Consider a scenario where you are promised a free coffee with the next purchase at a certain store via its app, but when you reach the designated store the barista is not aware of such a scheme and bills you for your order. You will either walk out or grudgingly pay, making a mental note to not trust any promotions from the brand again.
A similar experience is playing out today at workplaces with employees absconding or quitting within a few months, sometimes weeks and even days after joining a new company.
COVID-led disruptions and transformations in economies, technology, business models and our lives in the last couple of years have only accelerated the challenges around talent retention across geographies and cultures. People’s outlook towards life, family, professional work (full time or gig), and organisational cultures have undergone much change and clearly demarcated workplace and employee priorities into pre-COVID and post-COVID.
With four generations at workplaces today it is an era of personalisation of experiences rather than providing one culture at work, as each individual is unique, going through a different life stage at any moment, having different values and often diverging views. The post-pandemic workplace requires a value proposition that is designed to provide a positive response by taking care of attributes which are critical towards a person’s life experience and not just designed for an employee experience.
With the sudden and rapid increase in economic activity and the heightened demand for talent, the job market is on fire! Employers are scurrying to put their best foot forward to hire in a talent-scarce market. Companies today have elaborate customer value propositions charted out as per customer personas, similarly there is a need to rework their employee value proposition (EVP) so that they are not only able to attract diverse new talent but also retain those they have. Re-designed employee value propositions should be people centric - agile enough to cater to several employee personas.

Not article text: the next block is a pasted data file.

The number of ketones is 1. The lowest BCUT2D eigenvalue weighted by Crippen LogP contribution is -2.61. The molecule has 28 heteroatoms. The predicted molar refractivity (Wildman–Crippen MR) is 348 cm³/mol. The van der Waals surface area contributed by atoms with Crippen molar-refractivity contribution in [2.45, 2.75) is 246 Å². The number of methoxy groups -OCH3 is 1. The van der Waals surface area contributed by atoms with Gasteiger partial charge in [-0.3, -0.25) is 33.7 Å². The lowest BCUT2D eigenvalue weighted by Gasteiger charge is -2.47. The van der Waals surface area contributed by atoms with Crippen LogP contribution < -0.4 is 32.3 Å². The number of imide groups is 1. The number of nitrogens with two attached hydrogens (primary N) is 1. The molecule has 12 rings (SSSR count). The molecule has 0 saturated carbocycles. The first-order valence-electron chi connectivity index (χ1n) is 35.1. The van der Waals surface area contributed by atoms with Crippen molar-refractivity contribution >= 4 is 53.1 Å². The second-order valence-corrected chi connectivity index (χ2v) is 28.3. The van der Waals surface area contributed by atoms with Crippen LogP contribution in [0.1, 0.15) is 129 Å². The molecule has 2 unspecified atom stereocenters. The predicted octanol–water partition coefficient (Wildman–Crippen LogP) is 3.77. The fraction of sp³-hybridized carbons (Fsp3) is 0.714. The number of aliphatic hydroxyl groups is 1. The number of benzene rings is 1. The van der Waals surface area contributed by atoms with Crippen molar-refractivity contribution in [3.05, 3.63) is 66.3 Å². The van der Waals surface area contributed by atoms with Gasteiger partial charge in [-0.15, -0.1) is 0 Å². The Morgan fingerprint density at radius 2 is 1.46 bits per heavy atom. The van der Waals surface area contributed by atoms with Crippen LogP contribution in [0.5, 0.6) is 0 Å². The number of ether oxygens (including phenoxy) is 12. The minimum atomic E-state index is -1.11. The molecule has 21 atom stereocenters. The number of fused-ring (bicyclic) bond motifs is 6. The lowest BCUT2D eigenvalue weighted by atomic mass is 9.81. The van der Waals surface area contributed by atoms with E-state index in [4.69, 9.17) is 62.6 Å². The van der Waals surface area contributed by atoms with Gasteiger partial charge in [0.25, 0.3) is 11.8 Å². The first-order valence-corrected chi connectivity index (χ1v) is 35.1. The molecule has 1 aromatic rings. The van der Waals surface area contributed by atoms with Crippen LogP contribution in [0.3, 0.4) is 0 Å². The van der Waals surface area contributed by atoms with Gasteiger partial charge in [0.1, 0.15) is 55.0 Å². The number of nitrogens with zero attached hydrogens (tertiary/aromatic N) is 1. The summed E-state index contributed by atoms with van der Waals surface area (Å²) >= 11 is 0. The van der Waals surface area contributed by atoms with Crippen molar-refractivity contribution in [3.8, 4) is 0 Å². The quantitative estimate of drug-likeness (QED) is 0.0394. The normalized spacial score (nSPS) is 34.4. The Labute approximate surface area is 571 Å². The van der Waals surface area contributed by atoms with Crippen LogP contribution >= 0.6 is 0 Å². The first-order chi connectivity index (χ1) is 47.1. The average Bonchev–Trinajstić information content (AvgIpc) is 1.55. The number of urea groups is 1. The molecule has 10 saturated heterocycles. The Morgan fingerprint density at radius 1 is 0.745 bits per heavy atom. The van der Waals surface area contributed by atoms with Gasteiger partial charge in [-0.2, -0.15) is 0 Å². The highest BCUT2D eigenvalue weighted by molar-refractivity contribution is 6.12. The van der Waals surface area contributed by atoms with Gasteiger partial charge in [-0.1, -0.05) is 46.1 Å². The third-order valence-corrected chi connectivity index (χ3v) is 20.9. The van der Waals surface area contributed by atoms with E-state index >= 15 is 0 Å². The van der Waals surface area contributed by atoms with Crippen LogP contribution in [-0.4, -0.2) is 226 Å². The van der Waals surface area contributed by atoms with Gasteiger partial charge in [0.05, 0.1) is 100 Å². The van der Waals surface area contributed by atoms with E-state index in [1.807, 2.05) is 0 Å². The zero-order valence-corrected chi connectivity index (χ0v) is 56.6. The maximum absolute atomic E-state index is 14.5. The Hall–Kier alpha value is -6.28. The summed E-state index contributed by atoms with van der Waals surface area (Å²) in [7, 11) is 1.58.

The EVP of an organisation stands to answer the question “why should I work for your company?” and defines the value an employee derives by being employed with your organisation. Throughout the various stages of an employee’s life cycle an organisation’s EVP needs to be coherent, relevant, authentic and consistent in action. In the post pandemic era empathetic leadership, flexible workspaces, a purposeful organisation, inclusive cultures and tangible rewards have gained popularity among new talent.
Hence it is essential to spend enough time defining and articulating the EVP as it is the promise we make to our future talent. Organisations can understand the pulse of employees by doing frequent surveys to capture both qualitative and quantitative parameters, including what they like about the company and why. Once an EVP is articulated, it needs to be communicated and promoted, often several times using various channels, and adhered to by tying it to the people's processes.
It is often a chicken and egg conundrum between employee experience (EX) and employee value proposition as to which comes first. Is it a strong EX that creates a strong EVP or vice versa? Do we first define the value propositions that will drive work and culture and then create an experience which is aligned? However, there is no debate that a strong EVP can help attract the right talent and a synchronised EX can make them stay and thrive.